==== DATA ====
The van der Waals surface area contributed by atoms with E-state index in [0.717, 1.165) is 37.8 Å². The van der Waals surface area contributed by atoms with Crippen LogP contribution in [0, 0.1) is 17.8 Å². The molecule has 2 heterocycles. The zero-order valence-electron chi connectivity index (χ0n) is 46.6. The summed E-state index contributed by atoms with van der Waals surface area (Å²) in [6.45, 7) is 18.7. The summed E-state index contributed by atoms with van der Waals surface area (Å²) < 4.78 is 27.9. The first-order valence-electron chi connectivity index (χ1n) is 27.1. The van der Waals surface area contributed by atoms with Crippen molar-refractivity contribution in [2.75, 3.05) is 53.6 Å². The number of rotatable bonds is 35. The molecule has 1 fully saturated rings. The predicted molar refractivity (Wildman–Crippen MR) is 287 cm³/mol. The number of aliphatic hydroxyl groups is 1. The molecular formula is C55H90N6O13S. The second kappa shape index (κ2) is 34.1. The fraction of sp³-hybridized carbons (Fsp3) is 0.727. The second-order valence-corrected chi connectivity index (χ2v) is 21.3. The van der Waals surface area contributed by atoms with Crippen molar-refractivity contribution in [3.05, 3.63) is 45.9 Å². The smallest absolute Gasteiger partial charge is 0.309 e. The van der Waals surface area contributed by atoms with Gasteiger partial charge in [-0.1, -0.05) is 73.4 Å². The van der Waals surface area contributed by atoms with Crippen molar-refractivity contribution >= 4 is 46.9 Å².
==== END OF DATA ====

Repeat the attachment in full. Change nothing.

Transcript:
The van der Waals surface area contributed by atoms with E-state index in [0.717, 1.165) is 37.8 Å². The van der Waals surface area contributed by atoms with Crippen LogP contribution in [0, 0.1) is 17.8 Å². The molecule has 2 heterocycles. The zero-order valence-electron chi connectivity index (χ0n) is 46.6. The summed E-state index contributed by atoms with van der Waals surface area (Å²) in [6.45, 7) is 18.7. The summed E-state index contributed by atoms with van der Waals surface area (Å²) < 4.78 is 27.9. The first-order valence-electron chi connectivity index (χ1n) is 27.1. The van der Waals surface area contributed by atoms with Crippen molar-refractivity contribution in [2.75, 3.05) is 53.6 Å². The number of rotatable bonds is 35. The molecule has 1 fully saturated rings. The predicted molar refractivity (Wildman–Crippen MR) is 287 cm³/mol. The number of aliphatic hydroxyl groups is 1. The molecular formula is C55H90N6O13S. The second kappa shape index (κ2) is 34.1. The fraction of sp³-hybridized carbons (Fsp3) is 0.727. The second-order valence-corrected chi connectivity index (χ2v) is 21.3. The van der Waals surface area contributed by atoms with Crippen molar-refractivity contribution in [3.05, 3.63) is 45.9 Å². The smallest absolute Gasteiger partial charge is 0.309 e. The van der Waals surface area contributed by atoms with Gasteiger partial charge in [-0.1, -0.05) is 73.4 Å². The van der Waals surface area contributed by atoms with Crippen molar-refractivity contribution >= 4 is 46.9 Å².